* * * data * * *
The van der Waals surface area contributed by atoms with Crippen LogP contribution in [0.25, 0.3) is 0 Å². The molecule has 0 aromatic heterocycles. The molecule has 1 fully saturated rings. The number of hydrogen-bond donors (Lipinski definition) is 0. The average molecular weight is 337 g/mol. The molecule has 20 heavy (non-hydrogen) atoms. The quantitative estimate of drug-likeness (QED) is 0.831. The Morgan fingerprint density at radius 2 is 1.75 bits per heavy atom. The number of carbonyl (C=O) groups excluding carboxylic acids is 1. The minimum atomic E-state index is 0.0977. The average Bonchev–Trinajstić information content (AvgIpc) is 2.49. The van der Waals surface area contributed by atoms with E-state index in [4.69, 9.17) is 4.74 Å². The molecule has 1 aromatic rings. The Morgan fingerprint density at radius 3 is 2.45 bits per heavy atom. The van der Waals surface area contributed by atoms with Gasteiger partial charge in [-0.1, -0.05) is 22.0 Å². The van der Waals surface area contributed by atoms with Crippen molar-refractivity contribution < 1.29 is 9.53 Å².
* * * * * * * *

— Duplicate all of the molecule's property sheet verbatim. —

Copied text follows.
The van der Waals surface area contributed by atoms with Crippen LogP contribution in [0.25, 0.3) is 0 Å². The molecule has 0 aromatic heterocycles. The molecule has 1 fully saturated rings. The number of hydrogen-bond donors (Lipinski definition) is 0. The average molecular weight is 337 g/mol. The molecule has 20 heavy (non-hydrogen) atoms. The quantitative estimate of drug-likeness (QED) is 0.831. The Morgan fingerprint density at radius 2 is 1.75 bits per heavy atom. The number of carbonyl (C=O) groups excluding carboxylic acids is 1. The minimum atomic E-state index is 0.0977. The average Bonchev–Trinajstić information content (AvgIpc) is 2.49. The van der Waals surface area contributed by atoms with E-state index in [4.69, 9.17) is 4.74 Å². The molecule has 1 aromatic rings. The Morgan fingerprint density at radius 3 is 2.45 bits per heavy atom. The van der Waals surface area contributed by atoms with Gasteiger partial charge in [-0.1, -0.05) is 22.0 Å². The van der Waals surface area contributed by atoms with Crippen molar-refractivity contribution < 1.29 is 9.53 Å².